Mikael Opstrup writes: Dear Louise, Thanks a lot for your thoughts on the future for documentary. I think you are pointing out the right issues, I will try to address a few of them.
For me this debate started with the question about independent feature film docs and the decreasing TV financing that the filmmakers meet when pitching at the many sessions around Europe and abroad.
It’s been easy to see that over the last 5 years it has become much more difficult and this of course causes frustration. Frustration can be very negative but it can also be the starting point of new ideas and necessary changes. I think this is key issue. Think back, the technical changes have always changed art and the production conditions. And that’s where we are, digitalization and the web is changing almost everything: TV, production, distribution etc.
What is hasn’t changed is storytelling, the need for strong stories is eternal. So – still focusing on documentary and TV – I think we need to see it like this:
Storytelling, no problem. The technical development offers a variety of newshooting and distribution formats, in fact it’s much richer than the existing slot-length tyranny. TV programming, where the film is available online, needs no length limitations. The web, mobiles, VOD etc. opens to all kinds of formats. Where it will take us is extremely difficult to predict and I think we will have to live with the financing-limbo for some years but at a longer perspective I think the development offers more opportunities than restrictions.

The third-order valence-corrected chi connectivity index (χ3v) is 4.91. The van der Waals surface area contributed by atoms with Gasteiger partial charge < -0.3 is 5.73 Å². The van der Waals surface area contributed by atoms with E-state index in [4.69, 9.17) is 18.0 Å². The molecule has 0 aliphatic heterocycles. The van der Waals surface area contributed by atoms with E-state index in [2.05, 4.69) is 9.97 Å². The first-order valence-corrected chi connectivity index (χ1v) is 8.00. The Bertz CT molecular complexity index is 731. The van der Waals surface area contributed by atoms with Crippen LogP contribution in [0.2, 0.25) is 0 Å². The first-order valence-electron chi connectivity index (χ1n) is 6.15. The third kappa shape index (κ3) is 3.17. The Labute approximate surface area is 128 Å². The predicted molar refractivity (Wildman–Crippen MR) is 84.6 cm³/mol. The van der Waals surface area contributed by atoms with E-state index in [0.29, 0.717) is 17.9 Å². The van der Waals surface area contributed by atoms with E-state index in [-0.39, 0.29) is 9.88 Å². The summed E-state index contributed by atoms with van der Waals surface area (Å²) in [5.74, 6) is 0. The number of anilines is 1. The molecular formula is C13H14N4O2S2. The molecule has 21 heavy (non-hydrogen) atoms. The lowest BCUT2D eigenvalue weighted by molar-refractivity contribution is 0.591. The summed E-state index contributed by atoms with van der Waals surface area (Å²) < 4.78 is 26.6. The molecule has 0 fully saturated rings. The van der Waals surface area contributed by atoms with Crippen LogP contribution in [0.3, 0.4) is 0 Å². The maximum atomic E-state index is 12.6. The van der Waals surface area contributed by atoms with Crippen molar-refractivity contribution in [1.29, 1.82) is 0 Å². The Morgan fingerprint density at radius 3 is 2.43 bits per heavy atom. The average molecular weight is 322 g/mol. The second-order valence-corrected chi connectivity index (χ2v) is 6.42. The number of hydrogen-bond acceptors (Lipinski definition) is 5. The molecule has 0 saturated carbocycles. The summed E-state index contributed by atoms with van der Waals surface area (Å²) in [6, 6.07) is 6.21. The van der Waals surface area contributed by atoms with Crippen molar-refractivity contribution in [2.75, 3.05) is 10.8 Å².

Feature length ‘creative documentary’, the format we know today, will have a smaller place in the television of tomorrow. So in terms of financing I think we need to think differently. Of course the national or regional funding will have to
be strengthened. Whether it’s realistic (I’m not thinking of the current financial crisis but beyond this) I’m not sure but it’s for sure necessary. But also other ‘non-media’ funding is important and I could imagine that the sales agent will play a bigger role here – the professionals who know the increasingly fragmented market. We see more and more players who are mediators in finding funding that relates to the subject or the format and I think that today’s sales agents need to go down this road as well.
And again I would like to raise the question of future cinema, which will be totally digital. The cinema is THE place for many creative documentaries but audience wise it’s always been for fiction. Of course the cost reduction from 35mm to bits is one thing but it will probably also open the cinema to sports events, concerts etc, and this could break down the fiction-tradition of this temple and pave the way for documentary.
Enough for now, it’s getting dark in Riga, Latvia where the Baltic Sea Forum in its 15th year one again holds a variety of wonderful projects that will be pitched in 2 days – and for quite a few of they face some financial difficulties! Yesterday I saw the strong film “Give up Tomorrow” (photo) by Michael Collins and Marty Syjuco – stresses the importance of the documentary genre go and see it!
Let’s keep up discussion …
Mikael Opstrup was a producer of international documentaries since the 90’s. He worked as production Adviser at The Danish Film Institute 1998-2002 and was from 2002 – 2008 co-owner of Final Cut Productions in Copenhagen. He is currently Head of Studies at EDN (European Documentary Network).